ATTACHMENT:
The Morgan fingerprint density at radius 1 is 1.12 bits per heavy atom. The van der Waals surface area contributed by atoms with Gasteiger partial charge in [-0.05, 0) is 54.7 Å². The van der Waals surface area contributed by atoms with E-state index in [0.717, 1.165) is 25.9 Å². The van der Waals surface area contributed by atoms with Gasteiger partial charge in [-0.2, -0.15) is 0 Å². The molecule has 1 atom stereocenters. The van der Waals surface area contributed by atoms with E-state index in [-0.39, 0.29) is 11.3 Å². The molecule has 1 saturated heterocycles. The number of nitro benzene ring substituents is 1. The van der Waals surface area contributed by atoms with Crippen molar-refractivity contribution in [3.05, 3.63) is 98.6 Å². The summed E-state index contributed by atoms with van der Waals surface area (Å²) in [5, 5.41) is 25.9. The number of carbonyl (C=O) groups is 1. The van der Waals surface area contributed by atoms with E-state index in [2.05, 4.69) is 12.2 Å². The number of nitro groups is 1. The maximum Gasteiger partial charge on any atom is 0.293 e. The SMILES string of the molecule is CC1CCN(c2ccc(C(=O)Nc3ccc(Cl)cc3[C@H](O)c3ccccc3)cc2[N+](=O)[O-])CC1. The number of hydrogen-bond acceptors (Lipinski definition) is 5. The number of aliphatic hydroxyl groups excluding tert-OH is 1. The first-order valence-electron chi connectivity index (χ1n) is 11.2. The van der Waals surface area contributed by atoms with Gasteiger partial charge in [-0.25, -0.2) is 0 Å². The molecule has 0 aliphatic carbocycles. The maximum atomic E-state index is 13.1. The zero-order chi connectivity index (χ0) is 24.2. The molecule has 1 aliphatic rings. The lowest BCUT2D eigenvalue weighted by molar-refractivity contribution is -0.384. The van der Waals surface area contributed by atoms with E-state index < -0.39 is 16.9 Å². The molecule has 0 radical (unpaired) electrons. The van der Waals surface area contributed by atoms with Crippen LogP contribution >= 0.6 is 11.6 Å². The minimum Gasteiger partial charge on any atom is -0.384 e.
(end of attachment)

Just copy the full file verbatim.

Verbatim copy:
The Morgan fingerprint density at radius 1 is 1.12 bits per heavy atom. The van der Waals surface area contributed by atoms with Gasteiger partial charge in [-0.05, 0) is 54.7 Å². The van der Waals surface area contributed by atoms with E-state index in [0.717, 1.165) is 25.9 Å². The van der Waals surface area contributed by atoms with Gasteiger partial charge in [-0.2, -0.15) is 0 Å². The molecule has 1 atom stereocenters. The van der Waals surface area contributed by atoms with E-state index in [-0.39, 0.29) is 11.3 Å². The molecule has 1 saturated heterocycles. The number of nitro benzene ring substituents is 1. The van der Waals surface area contributed by atoms with Crippen molar-refractivity contribution in [3.05, 3.63) is 98.6 Å². The summed E-state index contributed by atoms with van der Waals surface area (Å²) in [5, 5.41) is 25.9. The number of carbonyl (C=O) groups is 1. The van der Waals surface area contributed by atoms with E-state index in [2.05, 4.69) is 12.2 Å². The number of nitro groups is 1. The maximum Gasteiger partial charge on any atom is 0.293 e. The SMILES string of the molecule is CC1CCN(c2ccc(C(=O)Nc3ccc(Cl)cc3[C@H](O)c3ccccc3)cc2[N+](=O)[O-])CC1. The number of hydrogen-bond acceptors (Lipinski definition) is 5. The number of aliphatic hydroxyl groups excluding tert-OH is 1. The first-order valence-electron chi connectivity index (χ1n) is 11.2. The van der Waals surface area contributed by atoms with Gasteiger partial charge in [-0.25, -0.2) is 0 Å². The molecule has 0 aliphatic carbocycles. The maximum atomic E-state index is 13.1. The zero-order chi connectivity index (χ0) is 24.2. The molecule has 1 aliphatic rings. The lowest BCUT2D eigenvalue weighted by molar-refractivity contribution is -0.384. The van der Waals surface area contributed by atoms with E-state index < -0.39 is 16.9 Å². The molecule has 0 radical (unpaired) electrons. The van der Waals surface area contributed by atoms with Crippen LogP contribution >= 0.6 is 11.6 Å². The minimum Gasteiger partial charge on any atom is -0.384 e.